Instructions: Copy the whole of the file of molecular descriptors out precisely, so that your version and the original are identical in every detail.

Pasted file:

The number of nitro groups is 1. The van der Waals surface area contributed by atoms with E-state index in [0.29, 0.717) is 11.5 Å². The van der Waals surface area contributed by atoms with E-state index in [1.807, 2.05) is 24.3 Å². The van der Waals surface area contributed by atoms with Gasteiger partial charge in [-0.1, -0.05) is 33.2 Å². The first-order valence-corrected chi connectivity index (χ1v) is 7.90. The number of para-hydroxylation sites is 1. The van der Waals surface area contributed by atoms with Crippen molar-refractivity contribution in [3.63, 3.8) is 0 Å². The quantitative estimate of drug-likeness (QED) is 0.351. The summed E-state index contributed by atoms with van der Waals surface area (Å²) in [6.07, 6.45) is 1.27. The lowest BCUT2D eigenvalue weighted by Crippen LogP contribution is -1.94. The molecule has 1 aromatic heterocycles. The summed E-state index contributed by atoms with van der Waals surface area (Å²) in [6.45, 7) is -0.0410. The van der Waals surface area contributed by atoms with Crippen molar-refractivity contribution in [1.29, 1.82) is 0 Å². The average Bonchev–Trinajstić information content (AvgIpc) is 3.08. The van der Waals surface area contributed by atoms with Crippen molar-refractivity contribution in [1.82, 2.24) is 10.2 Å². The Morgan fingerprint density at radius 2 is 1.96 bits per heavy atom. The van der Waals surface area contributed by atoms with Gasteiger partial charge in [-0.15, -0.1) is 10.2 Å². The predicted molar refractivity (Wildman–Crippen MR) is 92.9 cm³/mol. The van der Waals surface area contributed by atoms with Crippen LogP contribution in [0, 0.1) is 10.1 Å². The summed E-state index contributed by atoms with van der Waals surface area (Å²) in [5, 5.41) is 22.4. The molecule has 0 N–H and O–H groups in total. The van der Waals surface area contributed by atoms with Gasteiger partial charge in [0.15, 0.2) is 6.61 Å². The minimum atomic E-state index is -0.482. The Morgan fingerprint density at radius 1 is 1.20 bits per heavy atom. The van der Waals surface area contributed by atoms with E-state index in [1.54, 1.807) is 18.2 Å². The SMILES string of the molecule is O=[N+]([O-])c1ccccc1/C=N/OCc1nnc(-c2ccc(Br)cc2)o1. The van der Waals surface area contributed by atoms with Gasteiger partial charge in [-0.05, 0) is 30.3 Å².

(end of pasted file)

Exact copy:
The number of nitro groups is 1. The van der Waals surface area contributed by atoms with E-state index in [0.29, 0.717) is 11.5 Å². The van der Waals surface area contributed by atoms with E-state index in [1.807, 2.05) is 24.3 Å². The van der Waals surface area contributed by atoms with Gasteiger partial charge in [-0.1, -0.05) is 33.2 Å². The first-order valence-corrected chi connectivity index (χ1v) is 7.90. The number of para-hydroxylation sites is 1. The van der Waals surface area contributed by atoms with Crippen molar-refractivity contribution in [3.63, 3.8) is 0 Å². The quantitative estimate of drug-likeness (QED) is 0.351. The summed E-state index contributed by atoms with van der Waals surface area (Å²) in [6.07, 6.45) is 1.27. The lowest BCUT2D eigenvalue weighted by Crippen LogP contribution is -1.94. The molecule has 1 aromatic heterocycles. The summed E-state index contributed by atoms with van der Waals surface area (Å²) in [6.45, 7) is -0.0410. The van der Waals surface area contributed by atoms with Crippen molar-refractivity contribution in [1.29, 1.82) is 0 Å². The average Bonchev–Trinajstić information content (AvgIpc) is 3.08. The van der Waals surface area contributed by atoms with Crippen molar-refractivity contribution in [1.82, 2.24) is 10.2 Å². The Morgan fingerprint density at radius 2 is 1.96 bits per heavy atom. The van der Waals surface area contributed by atoms with Gasteiger partial charge in [-0.15, -0.1) is 10.2 Å². The predicted molar refractivity (Wildman–Crippen MR) is 92.9 cm³/mol. The van der Waals surface area contributed by atoms with Crippen LogP contribution in [0, 0.1) is 10.1 Å². The summed E-state index contributed by atoms with van der Waals surface area (Å²) in [5, 5.41) is 22.4. The molecule has 0 N–H and O–H groups in total. The van der Waals surface area contributed by atoms with Gasteiger partial charge in [0.15, 0.2) is 6.61 Å². The minimum atomic E-state index is -0.482. The Morgan fingerprint density at radius 1 is 1.20 bits per heavy atom. The van der Waals surface area contributed by atoms with E-state index in [1.54, 1.807) is 18.2 Å². The SMILES string of the molecule is O=[N+]([O-])c1ccccc1/C=N/OCc1nnc(-c2ccc(Br)cc2)o1. The van der Waals surface area contributed by atoms with Gasteiger partial charge in [-0.05, 0) is 30.3 Å².